How can employers support employees’ mental wellbeing during the festive season?

  • Employers should be aware that the festive season does not mean the same thing to every employee.
  • Creating a supportive, flexible work environment can help employees with increased stress and emotional challenges at this time of year.
  • Providing employees experiencing loss and loneliness with opportunities to give back to the community can offer a sense of purpose during a tough time.

While for some it is full of joy and celebration, the festive season can bring different emotions for employees due to a variety of circumstances, such as experiencing Christmas without a loved one, feelings of loneliness or worries about affording presents. Given that it can be a vulnerable time for some, mental wellbeing support from an employer can be particularly valuable at this time of year.

Awareness and communication

Employers need to be careful of taking a broad-brush approach, as the festive period does not mean the same thing to every employee. They should also be mindful that some could be struggling with their mental health on an ongoing basis, or have it particularly affected by the time of year.

Keira Wallis, head of clinical operations at Healix, says: “It’s imperative to have open and honest conversations with every member of the team to be aware of what this time means to them and offer any flexibility, whether that is annual leave reallocation due to not celebrating the holiday at all, or not wanting to attend the Christmas party.”

Being aware of employees’ circumstances and acting in a preventative manner can help employers to have support in place that can cater for all at this time of year. Manager training can help them to notice changes in individuals’ behaviour, such as socialising less or struggling more with day-to-day work tasks, and they should be sensitive to those with different feelings towards the festive season.

The first thing an employer should do when they spot a change in behaviour is to have a conversation with the individual, says Paula Allen, global leader and senior vice president of research and client insights at Telus Health.

“The most important thing managers can do is show that they are concerned, because they want the best for the employee,” she says. “They should also be specific about the changes that they have observed. When the employee understands that their intentions are to support them, then a conversation can begin about what that means and available help.”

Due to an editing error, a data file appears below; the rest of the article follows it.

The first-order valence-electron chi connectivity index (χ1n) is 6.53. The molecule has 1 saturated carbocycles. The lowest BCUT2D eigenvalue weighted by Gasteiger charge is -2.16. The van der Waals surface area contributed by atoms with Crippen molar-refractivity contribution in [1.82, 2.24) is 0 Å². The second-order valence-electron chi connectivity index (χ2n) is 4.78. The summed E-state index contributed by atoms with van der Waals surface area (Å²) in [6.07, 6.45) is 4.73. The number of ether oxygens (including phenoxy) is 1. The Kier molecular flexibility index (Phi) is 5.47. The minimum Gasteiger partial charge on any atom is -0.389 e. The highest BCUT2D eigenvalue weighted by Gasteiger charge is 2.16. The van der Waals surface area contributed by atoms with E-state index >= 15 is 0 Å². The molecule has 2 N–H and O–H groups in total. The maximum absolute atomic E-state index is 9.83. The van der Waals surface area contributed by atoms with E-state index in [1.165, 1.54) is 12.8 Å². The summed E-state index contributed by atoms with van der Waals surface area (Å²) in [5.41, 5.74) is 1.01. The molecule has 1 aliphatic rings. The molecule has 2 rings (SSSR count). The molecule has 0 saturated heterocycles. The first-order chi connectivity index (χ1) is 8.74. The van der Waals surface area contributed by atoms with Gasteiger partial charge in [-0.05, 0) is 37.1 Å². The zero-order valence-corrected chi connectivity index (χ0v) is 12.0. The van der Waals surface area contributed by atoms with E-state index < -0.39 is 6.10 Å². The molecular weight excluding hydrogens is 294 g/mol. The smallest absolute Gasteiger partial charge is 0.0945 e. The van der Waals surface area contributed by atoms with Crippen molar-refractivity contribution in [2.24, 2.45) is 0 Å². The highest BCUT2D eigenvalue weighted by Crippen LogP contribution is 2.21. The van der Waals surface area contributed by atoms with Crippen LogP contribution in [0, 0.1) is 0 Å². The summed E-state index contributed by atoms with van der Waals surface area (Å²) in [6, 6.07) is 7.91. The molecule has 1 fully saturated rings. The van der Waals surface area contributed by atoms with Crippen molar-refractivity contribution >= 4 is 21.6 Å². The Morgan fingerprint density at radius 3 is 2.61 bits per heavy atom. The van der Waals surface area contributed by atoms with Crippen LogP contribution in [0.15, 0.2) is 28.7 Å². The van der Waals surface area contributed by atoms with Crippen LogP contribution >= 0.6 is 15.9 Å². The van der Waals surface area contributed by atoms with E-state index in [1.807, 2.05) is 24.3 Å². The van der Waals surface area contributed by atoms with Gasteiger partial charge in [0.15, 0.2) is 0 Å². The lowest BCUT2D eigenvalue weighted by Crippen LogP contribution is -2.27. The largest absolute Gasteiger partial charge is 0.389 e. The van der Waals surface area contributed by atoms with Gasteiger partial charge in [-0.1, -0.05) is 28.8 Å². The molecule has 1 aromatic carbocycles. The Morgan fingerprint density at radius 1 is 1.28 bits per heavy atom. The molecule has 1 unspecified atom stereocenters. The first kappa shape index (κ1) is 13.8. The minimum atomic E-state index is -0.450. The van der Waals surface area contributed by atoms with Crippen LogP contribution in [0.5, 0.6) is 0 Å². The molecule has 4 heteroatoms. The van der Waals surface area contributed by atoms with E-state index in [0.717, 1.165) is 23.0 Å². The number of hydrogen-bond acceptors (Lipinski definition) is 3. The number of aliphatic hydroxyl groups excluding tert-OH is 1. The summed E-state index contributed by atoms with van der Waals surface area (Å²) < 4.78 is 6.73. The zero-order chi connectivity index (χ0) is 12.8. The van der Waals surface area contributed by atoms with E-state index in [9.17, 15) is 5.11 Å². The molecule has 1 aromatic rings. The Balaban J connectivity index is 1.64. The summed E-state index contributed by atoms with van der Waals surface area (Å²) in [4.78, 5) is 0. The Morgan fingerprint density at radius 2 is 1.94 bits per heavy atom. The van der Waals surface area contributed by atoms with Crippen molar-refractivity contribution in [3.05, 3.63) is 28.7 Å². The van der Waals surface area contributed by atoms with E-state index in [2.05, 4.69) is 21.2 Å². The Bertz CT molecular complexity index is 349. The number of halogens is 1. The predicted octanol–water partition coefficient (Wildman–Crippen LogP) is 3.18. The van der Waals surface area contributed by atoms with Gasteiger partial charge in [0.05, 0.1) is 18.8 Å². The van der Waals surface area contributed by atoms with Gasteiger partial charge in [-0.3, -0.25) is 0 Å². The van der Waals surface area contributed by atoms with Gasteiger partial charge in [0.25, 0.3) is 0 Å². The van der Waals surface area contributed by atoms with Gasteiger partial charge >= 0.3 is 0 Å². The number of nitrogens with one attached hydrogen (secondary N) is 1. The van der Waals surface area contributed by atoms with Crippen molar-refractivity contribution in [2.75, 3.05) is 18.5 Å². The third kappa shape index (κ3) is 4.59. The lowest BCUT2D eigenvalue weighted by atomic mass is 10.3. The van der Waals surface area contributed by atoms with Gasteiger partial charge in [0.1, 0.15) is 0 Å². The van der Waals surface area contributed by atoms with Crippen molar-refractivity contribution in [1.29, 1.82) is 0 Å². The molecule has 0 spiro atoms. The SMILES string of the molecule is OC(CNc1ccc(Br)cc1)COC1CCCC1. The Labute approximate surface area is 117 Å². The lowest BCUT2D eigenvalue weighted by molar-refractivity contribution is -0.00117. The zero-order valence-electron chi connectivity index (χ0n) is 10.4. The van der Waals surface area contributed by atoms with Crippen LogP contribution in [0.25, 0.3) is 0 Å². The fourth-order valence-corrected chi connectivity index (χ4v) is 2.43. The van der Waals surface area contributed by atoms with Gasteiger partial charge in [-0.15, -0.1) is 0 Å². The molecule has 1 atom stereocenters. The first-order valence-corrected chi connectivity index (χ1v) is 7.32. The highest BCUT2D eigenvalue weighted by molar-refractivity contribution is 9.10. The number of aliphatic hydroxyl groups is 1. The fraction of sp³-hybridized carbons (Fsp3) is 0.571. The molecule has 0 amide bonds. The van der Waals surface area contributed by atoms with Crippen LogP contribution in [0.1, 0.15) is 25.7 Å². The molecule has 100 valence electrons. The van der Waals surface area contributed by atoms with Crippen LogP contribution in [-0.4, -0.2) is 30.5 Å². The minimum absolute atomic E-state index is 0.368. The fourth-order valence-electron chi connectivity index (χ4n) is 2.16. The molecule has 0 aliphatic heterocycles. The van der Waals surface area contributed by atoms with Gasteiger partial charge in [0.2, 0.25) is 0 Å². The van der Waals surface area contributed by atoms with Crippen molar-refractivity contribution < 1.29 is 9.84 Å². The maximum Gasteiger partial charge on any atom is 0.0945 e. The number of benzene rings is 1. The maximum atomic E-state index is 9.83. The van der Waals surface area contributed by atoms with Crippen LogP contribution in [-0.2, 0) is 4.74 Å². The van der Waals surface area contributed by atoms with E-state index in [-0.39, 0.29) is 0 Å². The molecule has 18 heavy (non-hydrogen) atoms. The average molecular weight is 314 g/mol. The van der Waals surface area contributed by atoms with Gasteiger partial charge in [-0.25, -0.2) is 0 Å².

Assistance through benefits

Workplaces should actively promote their mental health support all year, but as the festive period can be a time of increased stress and emotional challenges for some employees, showing empathy and creating a supportive work environment can go a long way. This can include offering flexible hours or remote working, so employees can be with their families where possible, while setting boundaries with times worked and tasks taken on.

Other examples include allowing employees to take mental health days if needed, being aware that those who are neurodiverse may not adjust well to the lack of structure between Christmas and New Year and prefer to work, and reminding staff of access to counselling and mental health resources through employee assistance programmes if applicable.

Simon Miller, international partnerships director at Headspace, says: “Employers could offer yoga sessions, mindfulness classes or team-building activities that focus on relaxation, connection and communication. Ensuring there’s a robust programme in place to support employee mental health is not just for Christmas. Anything done during the festive season should be an extension of year-round efforts to ensure it doesn’t feel tokenistic.”

Employees’ financial anxiety is also likely to be exacerbated this year due to soaring inflation and the ongoing cost-of-living crisis. For many employers, benefits such as pay rises or a Christmas bonus may not be possible. They could instead consider support such as discount schemes on regular daily items, targeted financial education or saving schemes.

Support for loss and loneliness

As Christmas is often associated with being together, employees who have experienced loss or do not have a family around them may feel a lack of purpose.

Employers could hold workshops for employees to discuss the topics of grief, loneliness and anxiety around Christmas, to show that support is available and to bring awareness to those who do not experience these feelings, says Allen.

“Putting an onus on festive initiatives such as a Christmas meal for teams can go a long way in helping employees feel connected to one another during a time which may prove lonely,” she says.

Employers could also highlight any volunteering opportunities the workplace may offer around the holidays or point them towards volunteer charity work to help them find community and meaning, when they may otherwise feel alone, says Miller.

“It may be the perfect time to remind employees about any wellbeing resources on offer,” he adds. Prioritising mental and emotional health during the holidays is key, especially for those who will find it more difficult.”

As many employees reflect on the year and look to the future during the festive period, employers should ensure there is solid mental wellbeing support in place now and for the year ahead to guide them through difficulties.